Fred Ritchin’s writings on so-called hyperphotography argues that single images can never be ‘truthful’ representations of the events that occurred, and that one needs a variety of experiences from different points of view in order to produce a story which is properly authentic. His aim is a metamedia – characterised by linked, transmitted, recontextualised and fabricated work.(Ritchin, 2008;141) He was writing in 2008, when it was beginning to become apparent that news stories might not always be as objective as they seemed, and that both the physical point of view of the photographer and the new organisation’s political views might colour what was presented to viewers. This was all ten years ago though, long before ‘Fake News’ hit the headlines, and from this point in time, it seems a little naïve. Ritchen argued for a series of subversive activities to counteract the prevailing political line, including
- unmasking photo opportunities;
- photographing the future, so a version of it does not happen
- enfranchising the subject;
- reporting as “family album”;
- constructive interventions.
and his view was that by including citizen journalism and multiple experiences of events through websites and social media, the goal of all-round authenticity might become closer. This has happened to some extent, but it is still very much the exception rather than the norm.
What has actually happened in the last 10 years is that a toxic combination of disinformation/propaganda and the inevitable drive to extremism that social media algorithms produce (an unintended consequence of the concept of personalised news services), (Sunstein, 2018) has led us to a point where a) we frequently only see news that confirms our already held opinions and b) we have a firm disbelief in anything that does not confirm that viewpoint. To take an appalling example from today, in New Zealand a white supremacist coldly took the lives of 49 Muslim worshippers while they were at prayer in Christchurch. Not only did he live stream the shootings (making removal from all internet sites well nigh impossible) but he made a statement beforehand giving credit for his views to Donald Trump and his America First campaign. Somehow, Trump has managed to convey his condolences without either speaking out against freedom to carry guns, nor white supremacist views, both of which he has spoken in favour of before. In his world, white people cannot be terrorists, despite ample evidence to the contrary.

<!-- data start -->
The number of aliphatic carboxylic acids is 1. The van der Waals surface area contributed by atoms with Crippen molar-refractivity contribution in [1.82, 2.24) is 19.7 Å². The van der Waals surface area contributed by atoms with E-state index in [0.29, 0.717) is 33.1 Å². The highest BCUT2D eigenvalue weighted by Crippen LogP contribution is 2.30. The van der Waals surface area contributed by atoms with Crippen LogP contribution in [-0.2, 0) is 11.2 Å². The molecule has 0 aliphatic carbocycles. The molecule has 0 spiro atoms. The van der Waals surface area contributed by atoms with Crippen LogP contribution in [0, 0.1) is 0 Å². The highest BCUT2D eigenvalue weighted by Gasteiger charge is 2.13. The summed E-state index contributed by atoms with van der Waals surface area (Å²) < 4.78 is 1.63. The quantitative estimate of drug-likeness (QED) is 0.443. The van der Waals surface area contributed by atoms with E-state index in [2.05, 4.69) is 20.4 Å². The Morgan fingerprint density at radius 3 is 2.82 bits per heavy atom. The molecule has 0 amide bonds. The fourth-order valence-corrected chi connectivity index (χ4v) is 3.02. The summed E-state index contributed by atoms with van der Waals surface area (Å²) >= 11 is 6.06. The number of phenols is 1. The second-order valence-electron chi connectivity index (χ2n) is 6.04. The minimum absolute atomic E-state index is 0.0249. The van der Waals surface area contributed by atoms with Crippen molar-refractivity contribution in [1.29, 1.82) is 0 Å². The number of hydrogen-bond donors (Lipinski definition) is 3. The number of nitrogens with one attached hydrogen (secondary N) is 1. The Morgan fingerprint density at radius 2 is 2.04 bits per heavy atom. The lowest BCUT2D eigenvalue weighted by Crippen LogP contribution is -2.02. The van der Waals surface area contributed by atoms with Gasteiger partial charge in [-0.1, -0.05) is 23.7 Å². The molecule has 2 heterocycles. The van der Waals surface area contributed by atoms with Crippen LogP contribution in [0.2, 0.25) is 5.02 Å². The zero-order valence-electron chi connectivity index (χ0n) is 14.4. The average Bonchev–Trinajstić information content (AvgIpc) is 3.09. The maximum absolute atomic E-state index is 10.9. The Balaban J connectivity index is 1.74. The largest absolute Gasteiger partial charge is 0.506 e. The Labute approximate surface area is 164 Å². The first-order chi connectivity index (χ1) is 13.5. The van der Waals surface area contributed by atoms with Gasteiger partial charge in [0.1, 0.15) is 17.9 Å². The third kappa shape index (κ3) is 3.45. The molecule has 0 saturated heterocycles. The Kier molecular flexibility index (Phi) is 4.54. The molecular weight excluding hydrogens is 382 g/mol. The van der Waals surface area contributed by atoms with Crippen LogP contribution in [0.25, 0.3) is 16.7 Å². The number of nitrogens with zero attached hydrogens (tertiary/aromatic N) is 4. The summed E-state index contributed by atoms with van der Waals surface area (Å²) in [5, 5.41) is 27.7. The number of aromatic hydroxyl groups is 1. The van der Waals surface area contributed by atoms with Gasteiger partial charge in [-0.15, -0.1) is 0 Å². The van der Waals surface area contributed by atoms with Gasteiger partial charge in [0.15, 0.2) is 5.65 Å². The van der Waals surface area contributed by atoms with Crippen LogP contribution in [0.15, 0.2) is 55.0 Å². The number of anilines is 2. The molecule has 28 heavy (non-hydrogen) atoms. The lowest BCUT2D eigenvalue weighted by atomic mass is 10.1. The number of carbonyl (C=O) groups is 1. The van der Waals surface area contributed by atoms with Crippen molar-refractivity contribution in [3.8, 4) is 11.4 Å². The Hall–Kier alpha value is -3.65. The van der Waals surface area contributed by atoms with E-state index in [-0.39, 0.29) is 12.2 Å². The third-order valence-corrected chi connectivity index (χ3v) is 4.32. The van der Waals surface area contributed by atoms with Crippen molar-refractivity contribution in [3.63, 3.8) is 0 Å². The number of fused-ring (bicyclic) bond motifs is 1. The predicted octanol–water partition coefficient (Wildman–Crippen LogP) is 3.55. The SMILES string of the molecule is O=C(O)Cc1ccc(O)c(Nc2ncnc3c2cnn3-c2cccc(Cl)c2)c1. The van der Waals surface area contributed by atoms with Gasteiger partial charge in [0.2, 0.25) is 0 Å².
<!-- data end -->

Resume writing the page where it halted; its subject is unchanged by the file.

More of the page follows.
In another example, the current ridiculous turmoil in Britain about Brexit, which has dominated our new events for three years now (yawn) is stoked by people with strongly held views on either side of the Brexit divide being completely unable to see the other side’s reasoning. Extremism rules!
So, is it realistic to put forward Ritchin’s suggestions as an antidote to the polarised news scenarios? I am not sure that it is. Constant advances in technology mean that an image or new clip ‘being Photoshopped’ to emphasise a particular viewpoint is old hat. We are now suspicious that every image has been manipulated. #‘fakemelania style conspiracy theories abound.
Hyperphotography, in which multiple viewpoints are given, might help slightly, but mostly in post-event understanding of what occurred (which is the caser in most of the examples Ritchin mentions) . Citizen journalism and iPhone filming of events which have been spun differently by the other people involved helps, but it is a drop in the ocean and depends on people being in the right place at the right time. Fred Ritchin seems like a ‘glass half full’ theorist, for whom there is always an antidote to misinformation. However, I fear we are moving faster towards a complete breakdown in trust of the media than any of his ideas to counteract fake news can roll back the clock.
Armstrong, E. (2013) Art in the age of truthiness. Santa Fe: Minneapolis Institute of Arts.
Ritchin F. (2008) ‘Towards a Hyperphotography.’ In: After Photography. New York: W.W. Norton.
Ritchin, F. (2014) Bending the frame. [YouTube video] At: https://www.youtube.com/watch?v=541UY8jgkxU (Accessed on 14 March 2019)
Sunstein, C. R. (2018) #republic: Divided Democracy in the Age of Social Media. Princeton: Princeton University Press.